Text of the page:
Freedom of Information Act (FOIA) Handbook
The DoD FOIA Handbook has been revised and is available on the Defense Freedom of Information Policy Office site at FOIA Handbook
This handbook tells you how to obtain information from the Air Force and the different ways to do so. It explains how to submit a FOIA request, where to send it, what types of information and records are available, and gives you our average response times. We also list categories of records that the law exempts from release and procedures for appealing those decisions.
The Air Force provides information and records through various programs and channels:
The Freedom of Information Act (FOIA) is an option you may want to use when the releasability of a record is in doubt. The FOIA provides public access to releasable records. It does not require agencies to do research, conduct surveys, compile or analyze data, or to answer questions.
Some of the types of records available through FOIA include the Roswell Report, program element descriptive summaries, contract information, courts-martial, histories, environmental impact statements, training materials, and organizational charts.
FOIA Libraries are available for viewing records on site, if desired, at each FOIA office throughout the Air Force. You can access FOIA Library records from Air Force Link or DefenseLINK.
The Air Force FOIA policy Regulation 5400.7_AFMAN 33-302 and Annual Reports are available electronically, as well as a list of our key FOIA offices.
The four basic guidelines for submitting a FOIA request. (Reference DoD 5400.7-R_AFMAN 33-302, paragraph C1.4.3):
(1) Indicate that it is a FOIA request.
(2) Clearly identify the record(s) being sought and be specific on the type of documents. Avoid terms such as "requesting any and all documents" since this type of request generally requires clarification and responsive documents can include excessive costs for search and releasable documents.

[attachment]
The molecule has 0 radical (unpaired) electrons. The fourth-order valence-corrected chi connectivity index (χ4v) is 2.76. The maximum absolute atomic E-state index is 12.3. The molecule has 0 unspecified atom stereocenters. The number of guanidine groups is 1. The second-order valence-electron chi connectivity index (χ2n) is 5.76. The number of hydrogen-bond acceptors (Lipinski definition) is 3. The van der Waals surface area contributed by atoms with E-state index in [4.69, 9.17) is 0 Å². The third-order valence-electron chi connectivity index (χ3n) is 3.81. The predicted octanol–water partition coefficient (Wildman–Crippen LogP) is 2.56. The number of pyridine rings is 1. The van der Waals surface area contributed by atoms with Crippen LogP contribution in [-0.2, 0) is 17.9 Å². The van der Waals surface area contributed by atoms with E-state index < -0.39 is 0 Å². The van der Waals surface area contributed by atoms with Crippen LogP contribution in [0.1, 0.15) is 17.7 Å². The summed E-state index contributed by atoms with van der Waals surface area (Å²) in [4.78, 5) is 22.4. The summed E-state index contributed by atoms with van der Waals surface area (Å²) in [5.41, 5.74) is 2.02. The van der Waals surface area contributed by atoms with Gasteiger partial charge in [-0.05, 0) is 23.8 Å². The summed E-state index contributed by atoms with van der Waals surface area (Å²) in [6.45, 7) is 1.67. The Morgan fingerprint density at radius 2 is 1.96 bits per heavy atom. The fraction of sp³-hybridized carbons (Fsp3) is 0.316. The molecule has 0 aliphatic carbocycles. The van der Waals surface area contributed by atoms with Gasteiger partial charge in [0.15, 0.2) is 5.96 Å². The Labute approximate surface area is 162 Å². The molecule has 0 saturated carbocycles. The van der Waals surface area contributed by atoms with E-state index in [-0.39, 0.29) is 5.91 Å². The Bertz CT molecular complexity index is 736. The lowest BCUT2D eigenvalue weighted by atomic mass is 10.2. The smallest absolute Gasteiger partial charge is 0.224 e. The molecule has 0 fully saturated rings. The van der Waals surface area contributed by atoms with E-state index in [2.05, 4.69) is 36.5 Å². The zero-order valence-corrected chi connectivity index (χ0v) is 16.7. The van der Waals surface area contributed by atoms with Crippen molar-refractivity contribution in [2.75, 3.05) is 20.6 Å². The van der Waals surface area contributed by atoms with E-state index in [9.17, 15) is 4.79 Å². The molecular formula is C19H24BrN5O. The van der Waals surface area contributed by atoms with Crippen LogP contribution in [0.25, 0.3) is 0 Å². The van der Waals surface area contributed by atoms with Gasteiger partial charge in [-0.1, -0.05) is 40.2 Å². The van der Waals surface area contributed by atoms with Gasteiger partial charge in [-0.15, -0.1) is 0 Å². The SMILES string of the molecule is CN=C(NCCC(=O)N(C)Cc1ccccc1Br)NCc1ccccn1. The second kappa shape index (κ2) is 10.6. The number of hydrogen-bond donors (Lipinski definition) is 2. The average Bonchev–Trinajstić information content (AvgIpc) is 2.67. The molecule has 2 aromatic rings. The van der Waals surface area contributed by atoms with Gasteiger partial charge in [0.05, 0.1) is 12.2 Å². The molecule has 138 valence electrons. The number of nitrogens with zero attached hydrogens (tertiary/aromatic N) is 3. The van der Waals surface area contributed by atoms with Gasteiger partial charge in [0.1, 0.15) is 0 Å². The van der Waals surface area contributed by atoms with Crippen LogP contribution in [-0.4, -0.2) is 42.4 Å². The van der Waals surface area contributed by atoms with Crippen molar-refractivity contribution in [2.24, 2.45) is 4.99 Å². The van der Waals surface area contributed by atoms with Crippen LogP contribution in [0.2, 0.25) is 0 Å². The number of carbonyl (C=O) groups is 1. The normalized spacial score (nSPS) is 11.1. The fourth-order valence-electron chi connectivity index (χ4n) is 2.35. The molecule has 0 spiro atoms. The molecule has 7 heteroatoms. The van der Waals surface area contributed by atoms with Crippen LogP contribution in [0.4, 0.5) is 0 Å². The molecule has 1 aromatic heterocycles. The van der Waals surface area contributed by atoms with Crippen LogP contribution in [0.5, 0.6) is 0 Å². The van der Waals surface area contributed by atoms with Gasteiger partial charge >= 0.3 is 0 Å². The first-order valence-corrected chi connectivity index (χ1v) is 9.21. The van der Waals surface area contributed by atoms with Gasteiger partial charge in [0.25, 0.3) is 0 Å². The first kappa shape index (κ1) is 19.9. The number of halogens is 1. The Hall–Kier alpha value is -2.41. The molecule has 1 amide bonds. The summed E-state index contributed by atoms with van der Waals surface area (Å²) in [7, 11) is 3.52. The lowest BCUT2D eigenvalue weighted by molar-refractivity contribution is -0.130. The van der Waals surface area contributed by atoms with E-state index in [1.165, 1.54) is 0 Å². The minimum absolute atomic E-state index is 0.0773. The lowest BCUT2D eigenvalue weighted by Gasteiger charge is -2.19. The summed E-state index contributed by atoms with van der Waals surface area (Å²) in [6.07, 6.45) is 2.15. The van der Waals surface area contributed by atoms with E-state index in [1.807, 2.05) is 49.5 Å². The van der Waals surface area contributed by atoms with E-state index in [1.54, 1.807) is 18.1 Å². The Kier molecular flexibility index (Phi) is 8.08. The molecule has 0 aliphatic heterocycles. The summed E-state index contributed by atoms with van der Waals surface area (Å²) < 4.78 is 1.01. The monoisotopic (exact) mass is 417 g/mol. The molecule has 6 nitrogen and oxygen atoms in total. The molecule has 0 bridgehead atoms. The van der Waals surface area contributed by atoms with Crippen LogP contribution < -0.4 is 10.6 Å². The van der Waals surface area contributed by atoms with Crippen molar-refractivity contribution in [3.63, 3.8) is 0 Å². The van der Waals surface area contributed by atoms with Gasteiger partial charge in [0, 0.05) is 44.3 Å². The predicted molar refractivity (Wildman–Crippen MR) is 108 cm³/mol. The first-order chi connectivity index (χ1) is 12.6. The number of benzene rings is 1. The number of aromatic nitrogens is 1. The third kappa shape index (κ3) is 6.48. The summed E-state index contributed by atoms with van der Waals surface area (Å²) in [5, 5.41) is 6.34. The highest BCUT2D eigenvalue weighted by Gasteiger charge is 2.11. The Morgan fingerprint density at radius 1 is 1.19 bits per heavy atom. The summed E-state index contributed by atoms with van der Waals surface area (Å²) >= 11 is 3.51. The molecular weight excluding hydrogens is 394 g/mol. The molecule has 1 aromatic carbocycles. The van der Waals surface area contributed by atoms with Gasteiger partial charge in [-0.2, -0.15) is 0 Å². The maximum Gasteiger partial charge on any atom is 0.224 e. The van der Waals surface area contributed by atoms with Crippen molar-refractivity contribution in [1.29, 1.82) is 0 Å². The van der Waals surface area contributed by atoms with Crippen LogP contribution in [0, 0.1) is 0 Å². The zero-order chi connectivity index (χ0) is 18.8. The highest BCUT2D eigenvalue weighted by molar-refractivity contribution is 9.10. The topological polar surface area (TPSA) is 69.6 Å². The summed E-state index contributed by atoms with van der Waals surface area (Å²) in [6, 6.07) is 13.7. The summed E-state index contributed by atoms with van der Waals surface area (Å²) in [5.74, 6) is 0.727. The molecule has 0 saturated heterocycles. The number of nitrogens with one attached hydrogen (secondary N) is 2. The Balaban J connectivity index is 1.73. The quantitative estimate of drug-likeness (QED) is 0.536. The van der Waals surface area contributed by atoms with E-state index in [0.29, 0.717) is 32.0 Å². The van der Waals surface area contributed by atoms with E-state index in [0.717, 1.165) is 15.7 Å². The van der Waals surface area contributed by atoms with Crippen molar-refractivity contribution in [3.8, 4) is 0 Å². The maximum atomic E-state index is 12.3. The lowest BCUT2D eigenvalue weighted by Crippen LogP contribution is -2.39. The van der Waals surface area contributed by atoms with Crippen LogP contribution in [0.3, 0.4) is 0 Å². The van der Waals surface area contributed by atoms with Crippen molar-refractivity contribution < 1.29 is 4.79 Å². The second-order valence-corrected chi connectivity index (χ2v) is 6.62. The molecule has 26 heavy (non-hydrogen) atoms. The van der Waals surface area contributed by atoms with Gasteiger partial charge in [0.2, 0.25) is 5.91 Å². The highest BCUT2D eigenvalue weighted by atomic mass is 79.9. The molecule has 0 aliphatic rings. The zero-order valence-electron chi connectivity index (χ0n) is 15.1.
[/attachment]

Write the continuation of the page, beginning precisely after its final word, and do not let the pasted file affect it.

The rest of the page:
NOTE: Recommend asking for "all releasable information" in your request. This allows the FOIA office to redact or remove information generally exempted under the FOIA program and process your request quicker. FOIA provides access to records and "is not" a forum for answering questions.
(3) Indicate a willingness to pay fees associated with the processing the request or, in the alternative, why a waiver may be appropriate (see DoD 5400.7-R_AFMAN 33-302, section C6.1.4., Fee Waivers). State an actual dollar amount versus a willingness to pay reasonable costs. This avoids guessing what is considered reasonable and you can be contacted should processing costs exceed your limit.
(4) Include a complete mailing address and consider providing a telephone number and/or e-mail address. Should questions arise you will be contacted.
The request is considered properly received or perfected, when the above conditions have been met and the request arrives at the FOIA office of the Component or agency in possession of the records. FOIA requests are processed within 20 work days unless there are unusual circumstances that may justify delay whereby the requester will be contacted.
How to Make a FOIA Request. If you want to submit a FOIA request online CLICK HERE. Once there, we recommend you review all the links listed on the left side as they have been designed to provide information and guidance.